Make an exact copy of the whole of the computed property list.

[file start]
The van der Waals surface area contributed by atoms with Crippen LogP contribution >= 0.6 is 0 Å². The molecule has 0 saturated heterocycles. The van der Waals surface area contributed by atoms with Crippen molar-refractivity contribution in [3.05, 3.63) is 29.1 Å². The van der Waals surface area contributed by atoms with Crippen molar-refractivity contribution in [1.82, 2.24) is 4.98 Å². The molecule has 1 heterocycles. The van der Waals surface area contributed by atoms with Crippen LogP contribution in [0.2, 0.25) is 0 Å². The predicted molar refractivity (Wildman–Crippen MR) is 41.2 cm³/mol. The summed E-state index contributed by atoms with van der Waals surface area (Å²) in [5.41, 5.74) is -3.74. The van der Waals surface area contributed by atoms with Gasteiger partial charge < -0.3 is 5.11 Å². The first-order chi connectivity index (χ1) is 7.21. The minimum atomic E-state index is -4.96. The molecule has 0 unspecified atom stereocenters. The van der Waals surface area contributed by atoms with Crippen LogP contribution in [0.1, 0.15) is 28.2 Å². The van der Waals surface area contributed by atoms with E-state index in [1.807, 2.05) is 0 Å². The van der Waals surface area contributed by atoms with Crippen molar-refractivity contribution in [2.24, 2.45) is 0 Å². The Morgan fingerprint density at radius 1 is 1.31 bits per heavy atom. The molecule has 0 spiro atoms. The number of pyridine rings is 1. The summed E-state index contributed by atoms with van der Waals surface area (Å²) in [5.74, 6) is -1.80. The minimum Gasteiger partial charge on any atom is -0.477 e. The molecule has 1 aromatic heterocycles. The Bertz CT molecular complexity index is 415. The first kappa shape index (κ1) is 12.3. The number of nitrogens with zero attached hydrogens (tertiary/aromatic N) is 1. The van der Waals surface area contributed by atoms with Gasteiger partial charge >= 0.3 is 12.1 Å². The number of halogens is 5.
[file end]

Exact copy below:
The van der Waals surface area contributed by atoms with Crippen LogP contribution >= 0.6 is 0 Å². The molecule has 0 saturated heterocycles. The van der Waals surface area contributed by atoms with Crippen molar-refractivity contribution in [3.05, 3.63) is 29.1 Å². The van der Waals surface area contributed by atoms with Crippen molar-refractivity contribution in [1.82, 2.24) is 4.98 Å². The molecule has 1 heterocycles. The van der Waals surface area contributed by atoms with Crippen LogP contribution in [0.2, 0.25) is 0 Å². The predicted molar refractivity (Wildman–Crippen MR) is 41.2 cm³/mol. The summed E-state index contributed by atoms with van der Waals surface area (Å²) in [5.41, 5.74) is -3.74. The van der Waals surface area contributed by atoms with Gasteiger partial charge < -0.3 is 5.11 Å². The first-order chi connectivity index (χ1) is 7.21. The minimum atomic E-state index is -4.96. The molecule has 0 unspecified atom stereocenters. The van der Waals surface area contributed by atoms with Crippen LogP contribution in [0.1, 0.15) is 28.2 Å². The van der Waals surface area contributed by atoms with E-state index in [1.807, 2.05) is 0 Å². The van der Waals surface area contributed by atoms with Crippen molar-refractivity contribution in [2.24, 2.45) is 0 Å². The Morgan fingerprint density at radius 1 is 1.31 bits per heavy atom. The molecule has 0 spiro atoms. The number of pyridine rings is 1. The summed E-state index contributed by atoms with van der Waals surface area (Å²) in [5.74, 6) is -1.80. The minimum Gasteiger partial charge on any atom is -0.477 e. The molecule has 1 aromatic heterocycles. The Bertz CT molecular complexity index is 415. The first kappa shape index (κ1) is 12.3. The number of nitrogens with zero attached hydrogens (tertiary/aromatic N) is 1. The van der Waals surface area contributed by atoms with Gasteiger partial charge >= 0.3 is 12.1 Å². The number of halogens is 5.